Volume 83, Issue 11, November 2012, Pages 1374-1380

Simulation and education
The “Resus:Station”: The use of clinical simulations in a randomised crossover study to evaluate a novel resuscitation trolley

https://doi.org/10.1016/j.resuscitation.2012.06.026Get rights and content
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Background and aim

Inadequately designed equipment has been implicated in poor efficiency and critical incidents associated with resuscitation. A novel resuscitation trolley (Resus:Station) was designed and evaluated for impact on team efficiency, user opinion, and teamwork, compared with the standard trolley, in simulated cardiac arrest scenarios.


Fifteen experienced cardiac arrest teams were recruited (45 participants). Teams performed recorded resuscitation simulations using new and conventional trolleys, with order of use randomised.

After each simulation, efficiency (“time to drugs”, un-locatable equipment, unnecessary drawer opening) and team performance (OSCAR) were assessed from the video recordings and participants were asked to complete questionnaires scoring various aspects of the trolley on a Likert scale.


Time to locate the drugs was significantly faster (p = 0.001) when using the Resus:Station (mean 5.19 s (SD 3.34)) than when using the standard trolley (26.81 s (SD16.05)).

There were no reports of missing equipment when using the Resus:Station. However, during four of the fifteen study sessions using the standard trolley participants were unable to find equipment, with an average of 6.75 unnecessary drawer openings per simulation.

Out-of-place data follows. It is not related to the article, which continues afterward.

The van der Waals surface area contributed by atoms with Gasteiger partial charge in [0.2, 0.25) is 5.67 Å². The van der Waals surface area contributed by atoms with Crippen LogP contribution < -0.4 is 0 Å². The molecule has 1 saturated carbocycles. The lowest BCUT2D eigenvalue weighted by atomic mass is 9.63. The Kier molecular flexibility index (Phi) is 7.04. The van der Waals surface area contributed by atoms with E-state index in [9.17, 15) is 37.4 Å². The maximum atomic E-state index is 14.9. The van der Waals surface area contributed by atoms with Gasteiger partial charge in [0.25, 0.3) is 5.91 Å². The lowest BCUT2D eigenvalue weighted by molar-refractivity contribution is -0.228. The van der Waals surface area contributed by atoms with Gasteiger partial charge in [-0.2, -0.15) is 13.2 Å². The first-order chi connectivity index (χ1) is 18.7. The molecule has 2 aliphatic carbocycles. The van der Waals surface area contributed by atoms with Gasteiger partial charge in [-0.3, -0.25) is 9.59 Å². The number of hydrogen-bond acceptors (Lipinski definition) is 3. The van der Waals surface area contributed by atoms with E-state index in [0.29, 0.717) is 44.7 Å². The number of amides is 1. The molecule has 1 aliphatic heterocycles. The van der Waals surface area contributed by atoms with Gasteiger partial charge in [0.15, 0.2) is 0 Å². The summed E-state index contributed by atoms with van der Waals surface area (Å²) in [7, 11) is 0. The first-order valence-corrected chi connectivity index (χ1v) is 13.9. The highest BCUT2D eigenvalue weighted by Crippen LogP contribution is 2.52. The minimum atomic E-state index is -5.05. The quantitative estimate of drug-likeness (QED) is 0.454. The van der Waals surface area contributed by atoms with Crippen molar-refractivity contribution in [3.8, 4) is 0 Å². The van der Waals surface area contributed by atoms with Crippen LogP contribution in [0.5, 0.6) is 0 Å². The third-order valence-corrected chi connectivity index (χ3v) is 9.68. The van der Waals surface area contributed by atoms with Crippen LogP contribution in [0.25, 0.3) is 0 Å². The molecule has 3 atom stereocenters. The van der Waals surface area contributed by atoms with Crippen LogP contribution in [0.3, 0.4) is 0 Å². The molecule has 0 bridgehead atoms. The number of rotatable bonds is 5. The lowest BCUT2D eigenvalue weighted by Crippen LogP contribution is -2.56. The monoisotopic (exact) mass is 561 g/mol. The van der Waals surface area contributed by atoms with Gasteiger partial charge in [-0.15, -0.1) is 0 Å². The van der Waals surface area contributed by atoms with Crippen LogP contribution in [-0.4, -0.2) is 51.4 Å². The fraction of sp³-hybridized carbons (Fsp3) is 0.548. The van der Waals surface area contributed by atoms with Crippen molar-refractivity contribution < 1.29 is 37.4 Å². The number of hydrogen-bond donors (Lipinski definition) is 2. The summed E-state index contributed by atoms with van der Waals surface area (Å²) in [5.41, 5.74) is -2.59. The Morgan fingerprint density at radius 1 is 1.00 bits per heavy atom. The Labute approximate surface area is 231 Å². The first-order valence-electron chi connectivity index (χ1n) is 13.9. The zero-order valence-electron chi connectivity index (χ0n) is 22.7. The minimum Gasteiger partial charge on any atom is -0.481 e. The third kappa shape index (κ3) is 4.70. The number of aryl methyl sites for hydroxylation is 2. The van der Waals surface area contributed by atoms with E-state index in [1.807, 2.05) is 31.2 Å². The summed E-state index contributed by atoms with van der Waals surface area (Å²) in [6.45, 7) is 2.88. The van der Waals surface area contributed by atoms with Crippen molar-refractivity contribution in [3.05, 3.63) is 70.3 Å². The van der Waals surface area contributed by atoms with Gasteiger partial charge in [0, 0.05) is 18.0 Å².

User feedback results clearly indicated a highly significant preference for the newly designed Resus:Station for all aspects.

Teams performed equally well for all dimensions of team performance using both trolleys, despite it being their first exposure to the Resus:Station.


We conclude that in this simulated environment, the new design of trolley is safe to use, and has the potential to improve efficiency at a resuscitation attempt.


Resuscitation trolley
Clinical simulation
Patient safety
Equipment design
Team efficiency

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A Spanish translated version of the abstract of this article appears as Appendix in the final online version at http://dx.doi.org/10.1016/j.resuscitation.2012.06.026.